pick-off

[ pik-awf, -of ]
/ ˈpɪkˌɔf, -ˌɒf /

noun

Baseball. a play in which a base runner, caught off base, is tagged out by an infielder on a quick throw, usually from the pitcher or catcher.
Electronics. a mechanism that senses mechanical motion and produces a corresponding electric signal.

QUIZZES

CHALLENGE YOURSELF WITH THIS MIDDLE SCHOOL PART OF SPEECH QUIZ!

How well do you know your adjectives from your adverbs? Your preposition from your pronouns? Your interjections from your conjunctions? Let’s put your knowledge of parts of speech to the text! Note: Many of the following questions will ask you to identify the parts of speech “in order.” That means the first word in all capital letters will correspond to the first option in an answer, and so on.
Question 1 of 10
In order, what parts of speech are the words in all capital letters? Alisa was VERY tired, SO she decided to go to bed.

Origin of pick-off

First recorded in 1935–40; noun use of verb phrase pick off

Definition for pick off (2 of 2)

Origin of pick

1
1250–1300; v. Middle English pyken, pikken, pekken, cognate with Dutch pikken, German picken, Old Norse pikka to pick; akin to peck2, pike5; (noun) derivative of the v.

synonym study for pick

1. See choose.

OTHER WORDS FROM pick

pick·a·ble, adjectiveun·pick·a·ble, adjective
Dictionary.com Unabridged Based on the Random House Unabridged Dictionary, © Random House, Inc. 2020

British Dictionary definitions for pick off (1 of 4)

pick off

verb

(tr, adverb) to aim at and shoot one by one

British Dictionary definitions for pick off (2 of 4)

pick1
/ (pɪk) /

verb

noun

Derived forms of pick

pickable, adjective

Word Origin for pick

C15: from earlier piken to pick, influenced by French piquer to pierce; compare Middle Low German picken, Dutch pikken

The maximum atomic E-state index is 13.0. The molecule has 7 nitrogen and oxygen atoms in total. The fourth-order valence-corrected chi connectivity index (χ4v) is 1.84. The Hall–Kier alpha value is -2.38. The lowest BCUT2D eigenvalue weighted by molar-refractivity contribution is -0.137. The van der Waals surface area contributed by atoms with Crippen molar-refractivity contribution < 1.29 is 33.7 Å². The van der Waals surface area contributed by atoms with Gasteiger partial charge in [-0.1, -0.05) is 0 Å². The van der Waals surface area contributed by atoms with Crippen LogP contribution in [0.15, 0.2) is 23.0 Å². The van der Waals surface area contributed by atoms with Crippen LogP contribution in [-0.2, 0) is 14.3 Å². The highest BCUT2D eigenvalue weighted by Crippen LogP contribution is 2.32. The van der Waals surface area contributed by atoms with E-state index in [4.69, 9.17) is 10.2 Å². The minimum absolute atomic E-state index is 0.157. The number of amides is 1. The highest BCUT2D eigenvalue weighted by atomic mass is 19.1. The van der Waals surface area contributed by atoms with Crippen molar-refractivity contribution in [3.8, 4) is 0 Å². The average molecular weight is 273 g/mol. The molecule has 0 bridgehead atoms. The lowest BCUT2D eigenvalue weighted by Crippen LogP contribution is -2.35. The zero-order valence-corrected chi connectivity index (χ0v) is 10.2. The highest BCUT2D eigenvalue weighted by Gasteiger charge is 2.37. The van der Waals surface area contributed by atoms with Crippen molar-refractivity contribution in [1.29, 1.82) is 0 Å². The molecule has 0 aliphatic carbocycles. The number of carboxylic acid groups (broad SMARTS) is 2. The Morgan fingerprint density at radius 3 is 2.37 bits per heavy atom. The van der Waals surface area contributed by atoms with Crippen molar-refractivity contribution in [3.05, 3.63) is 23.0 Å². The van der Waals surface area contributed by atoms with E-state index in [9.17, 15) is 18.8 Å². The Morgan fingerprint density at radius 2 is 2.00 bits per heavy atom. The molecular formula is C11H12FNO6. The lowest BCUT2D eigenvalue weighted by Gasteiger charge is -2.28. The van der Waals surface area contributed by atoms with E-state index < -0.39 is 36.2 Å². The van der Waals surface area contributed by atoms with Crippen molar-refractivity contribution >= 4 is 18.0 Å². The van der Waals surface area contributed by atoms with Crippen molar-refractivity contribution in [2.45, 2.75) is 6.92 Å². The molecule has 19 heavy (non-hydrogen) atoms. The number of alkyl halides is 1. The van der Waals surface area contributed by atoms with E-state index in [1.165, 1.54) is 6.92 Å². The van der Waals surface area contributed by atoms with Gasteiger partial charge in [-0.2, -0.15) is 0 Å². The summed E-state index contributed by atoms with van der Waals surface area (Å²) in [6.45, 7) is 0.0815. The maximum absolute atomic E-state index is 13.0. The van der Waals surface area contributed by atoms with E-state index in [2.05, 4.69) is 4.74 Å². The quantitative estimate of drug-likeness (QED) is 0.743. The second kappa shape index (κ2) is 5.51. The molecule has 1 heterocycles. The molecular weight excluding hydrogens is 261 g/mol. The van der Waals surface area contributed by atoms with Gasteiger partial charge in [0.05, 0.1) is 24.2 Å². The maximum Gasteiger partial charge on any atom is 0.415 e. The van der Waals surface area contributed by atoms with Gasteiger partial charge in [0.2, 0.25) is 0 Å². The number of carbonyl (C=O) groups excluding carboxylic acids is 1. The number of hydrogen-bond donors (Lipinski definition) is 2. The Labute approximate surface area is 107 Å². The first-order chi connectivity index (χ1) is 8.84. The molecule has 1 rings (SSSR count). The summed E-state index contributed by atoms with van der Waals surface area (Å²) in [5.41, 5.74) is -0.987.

British Dictionary definitions for pick off (3 of 4)

pick2
/ (pɪk) /

noun

a tool with a handle carrying a long steel head curved and tapering to a point at one or both ends, used for loosening soil, breaking rocks, etc
any of various tools used for picking, such as an ice pick or toothpick
a plectrum

verb

(tr) to pierce, dig, or break up (a hard surface) with a pick
(tr) to form (a hole) in this way

Word Origin for pick

C14: perhaps variant of pike ²

British Dictionary definitions for pick off (4 of 4)

pick3
/ (in weaving pɪk) /

verb

(tr) to cast (a shuttle)

noun

one casting of a shuttle
a weft or filling thread

Word Origin for pick

C14: variant of pitch 1
Collins English Dictionary - Complete & Unabridged 2012 Digital Edition © William Collins Sons & Co. Ltd. 1979, 1986 © HarperCollins Publishers 1998, 2000, 2003, 2005, 2006, 2007, 2009, 2012

Idioms and Phrases with pick off (1 of 2)

pick off

Shoot after singling out, as in The hunter picked off the ducks one by one. [Early 1800s]

Idioms and Phrases with pick off (2 of 2)

pick

The American Heritage® Idioms Dictionary Copyright © 2002, 2001, 1995 by Houghton Mifflin Harcourt Publishing Company. Published by Houghton Mifflin Harcourt Publishing Company.